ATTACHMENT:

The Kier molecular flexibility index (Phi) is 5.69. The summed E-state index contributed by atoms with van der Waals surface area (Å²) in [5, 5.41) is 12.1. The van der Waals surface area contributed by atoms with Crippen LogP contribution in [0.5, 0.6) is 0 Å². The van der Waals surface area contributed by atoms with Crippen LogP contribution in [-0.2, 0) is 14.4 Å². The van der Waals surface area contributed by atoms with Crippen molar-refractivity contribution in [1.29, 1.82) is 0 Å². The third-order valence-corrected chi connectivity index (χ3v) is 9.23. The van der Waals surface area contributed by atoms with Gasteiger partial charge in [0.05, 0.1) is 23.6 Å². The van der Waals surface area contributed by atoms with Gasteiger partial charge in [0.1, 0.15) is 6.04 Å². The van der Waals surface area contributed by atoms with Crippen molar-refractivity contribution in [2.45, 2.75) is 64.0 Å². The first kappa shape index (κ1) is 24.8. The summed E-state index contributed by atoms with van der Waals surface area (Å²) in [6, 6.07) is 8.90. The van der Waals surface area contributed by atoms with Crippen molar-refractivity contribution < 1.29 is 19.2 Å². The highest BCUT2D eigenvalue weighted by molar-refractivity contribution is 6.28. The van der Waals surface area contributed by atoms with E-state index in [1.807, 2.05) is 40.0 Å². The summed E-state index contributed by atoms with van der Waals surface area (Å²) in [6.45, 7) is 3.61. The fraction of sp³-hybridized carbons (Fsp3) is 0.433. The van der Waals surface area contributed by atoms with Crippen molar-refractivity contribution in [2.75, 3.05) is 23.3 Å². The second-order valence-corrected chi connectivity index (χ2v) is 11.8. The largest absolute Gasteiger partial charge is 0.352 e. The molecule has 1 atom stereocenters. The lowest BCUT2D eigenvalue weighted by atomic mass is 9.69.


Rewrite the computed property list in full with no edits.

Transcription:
The Kier molecular flexibility index (Phi) is 5.69. The summed E-state index contributed by atoms with van der Waals surface area (Å²) in [5, 5.41) is 12.1. The van der Waals surface area contributed by atoms with Crippen LogP contribution in [0.5, 0.6) is 0 Å². The van der Waals surface area contributed by atoms with Crippen LogP contribution in [-0.2, 0) is 14.4 Å². The van der Waals surface area contributed by atoms with Crippen molar-refractivity contribution in [1.29, 1.82) is 0 Å². The third-order valence-corrected chi connectivity index (χ3v) is 9.23. The van der Waals surface area contributed by atoms with Gasteiger partial charge in [0.05, 0.1) is 23.6 Å². The van der Waals surface area contributed by atoms with Gasteiger partial charge in [0.1, 0.15) is 6.04 Å². The van der Waals surface area contributed by atoms with Crippen molar-refractivity contribution in [2.45, 2.75) is 64.0 Å². The first kappa shape index (κ1) is 24.8. The summed E-state index contributed by atoms with van der Waals surface area (Å²) in [6, 6.07) is 8.90. The van der Waals surface area contributed by atoms with Crippen molar-refractivity contribution < 1.29 is 19.2 Å². The highest BCUT2D eigenvalue weighted by molar-refractivity contribution is 6.28. The van der Waals surface area contributed by atoms with E-state index in [1.807, 2.05) is 40.0 Å². The summed E-state index contributed by atoms with van der Waals surface area (Å²) in [6.45, 7) is 3.61. The fraction of sp³-hybridized carbons (Fsp3) is 0.433. The van der Waals surface area contributed by atoms with Crippen molar-refractivity contribution in [2.75, 3.05) is 23.3 Å². The second-order valence-corrected chi connectivity index (χ2v) is 11.8. The largest absolute Gasteiger partial charge is 0.352 e. The molecule has 1 atom stereocenters. The lowest BCUT2D eigenvalue weighted by atomic mass is 9.69.